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How Much Niacin Is Safe?

The amount of niacin a person needs depends on gender and age. Recommended amounts of niacin intake are often measured as NE or niacin equivalents. This is because the body produces some niacin from the amino acid tryptophan. Thus, the total suggested intake is measured in equivalents. 

  • “Infants 7-12 months: 4mg NE
  • Children 1-3 years: 6mg NE
  • Children 4-8 years: 8mg NE
  • Teen boys 14-18 years: 16mg NE
  • Teen girls 14-18 years: 14mg NE
  • Adult men 19+ years: 16mg NE
  • Adult women 19+ years: 14mg NE
  • Pregnant teens and women: 18mg NE
  • Breastfeeding teens and women: 17mg NE”

There are also upper limits established by the National Institutes of Health. These are the limits to how much niacin should be taken in the form of dietary supplements. 

  • “Children 1-3 years: 10mg
  • Children 4-8 years: 15mg
  • Children 9-13 years: 20mg
  • Teens 14-18 years: 30mg
  • Adults 19+ years: 35mg”

Excessive intake of niacin can cause side effects, so keeping within these limits is essential. 

Niacin Side Effects – Why Does Niacin Cause Flushing?

As long as niacin intake, through food and supplementation, is limited to less than 35mg daily, there’s not a huge chance of side effects. However, in larger quantities, side effects can occur.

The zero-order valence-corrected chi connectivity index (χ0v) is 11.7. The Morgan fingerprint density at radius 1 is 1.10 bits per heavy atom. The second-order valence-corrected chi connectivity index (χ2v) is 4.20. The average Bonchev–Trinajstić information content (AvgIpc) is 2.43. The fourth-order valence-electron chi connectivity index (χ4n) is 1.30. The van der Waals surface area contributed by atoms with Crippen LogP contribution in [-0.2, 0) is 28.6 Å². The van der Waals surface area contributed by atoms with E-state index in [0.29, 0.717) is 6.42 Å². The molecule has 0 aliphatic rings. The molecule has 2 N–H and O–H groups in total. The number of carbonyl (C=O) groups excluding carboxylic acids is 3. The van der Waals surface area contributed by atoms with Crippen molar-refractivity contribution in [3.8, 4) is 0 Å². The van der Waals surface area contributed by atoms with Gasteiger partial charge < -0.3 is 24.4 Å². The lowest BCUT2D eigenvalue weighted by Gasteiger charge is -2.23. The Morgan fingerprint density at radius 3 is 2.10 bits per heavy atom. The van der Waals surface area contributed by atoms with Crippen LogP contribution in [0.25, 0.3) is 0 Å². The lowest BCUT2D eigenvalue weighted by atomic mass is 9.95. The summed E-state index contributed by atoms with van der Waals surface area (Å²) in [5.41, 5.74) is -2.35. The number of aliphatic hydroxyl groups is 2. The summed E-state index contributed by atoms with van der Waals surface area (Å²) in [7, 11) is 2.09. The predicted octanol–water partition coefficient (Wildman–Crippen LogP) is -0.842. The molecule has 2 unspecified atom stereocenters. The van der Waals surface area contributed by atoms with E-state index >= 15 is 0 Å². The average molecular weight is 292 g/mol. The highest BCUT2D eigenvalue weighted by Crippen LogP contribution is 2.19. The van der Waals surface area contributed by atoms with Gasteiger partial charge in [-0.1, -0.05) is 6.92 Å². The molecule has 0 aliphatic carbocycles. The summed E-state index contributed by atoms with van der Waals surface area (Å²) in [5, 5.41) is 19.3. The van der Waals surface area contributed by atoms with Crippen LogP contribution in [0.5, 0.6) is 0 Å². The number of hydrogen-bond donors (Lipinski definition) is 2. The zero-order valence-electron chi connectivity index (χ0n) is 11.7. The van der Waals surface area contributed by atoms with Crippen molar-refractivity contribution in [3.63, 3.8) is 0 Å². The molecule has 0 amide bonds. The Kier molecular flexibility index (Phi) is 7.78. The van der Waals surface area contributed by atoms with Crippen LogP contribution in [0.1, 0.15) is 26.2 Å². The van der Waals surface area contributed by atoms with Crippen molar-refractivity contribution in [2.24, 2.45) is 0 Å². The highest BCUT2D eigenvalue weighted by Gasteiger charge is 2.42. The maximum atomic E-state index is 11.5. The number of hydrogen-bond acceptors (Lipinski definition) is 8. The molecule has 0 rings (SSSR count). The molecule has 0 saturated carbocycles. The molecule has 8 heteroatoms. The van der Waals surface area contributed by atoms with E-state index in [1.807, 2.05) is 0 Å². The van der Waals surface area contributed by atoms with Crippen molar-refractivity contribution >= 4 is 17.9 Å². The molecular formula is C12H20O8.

Mild side effects include:

  • Intestinal gas
  • Stomach discomfort or upset
  • Dizziness
  • Mouth pain

According to MedlinePlus.gov, “When doses over 3 grams [3000 mg] per day of niacin are taken, more serious side effects can happen. These include liver problems, gout, ulcers of the digestive tract, loss of vision, high blood sugar, irregular heartbeat, and other serious problems.”

What about niacin flushing?

Niacin dilates skin capillaries, allowing more blood flow just under the surface of the skin. The effect is felt by nearly everyone taking larger niacin doses, either by prescription means or over the counter. Flushing has been compared to an allergic reaction, making it difficult to differentiate between regular niacin flushing and a response that requires medical attention. 

Research has shown that taking aspirin with niacin can reduce flushing by up to 50%. If you are taking prescription medications of any kind, especially blood thinners, seek advice from your healthcare provider before taking aspirin as it’s proven to thin blood.

Niacin flushing is generally considered harmless and should subside within one to two hours of taking the vitamin. 

Niacin Deficiency

Pellagra, briefly mentioned before, is a result of niacin deficiency. Thanks to the fortification of many foods with the B vitamin, pellagra is a condition that’s rarely seen in developed countries today. 

“Initially, neurological changes such as anxiety, poor concentration, fatigue, and depression can manifest, but as pellagra advances, dementia, and delirium may occur. Also, gastrointestinal complications, glossitis, cheilosis, stomatitis, nausea, vomiting, and diarrhea or constipation may be present,” according to the National Institutes of Health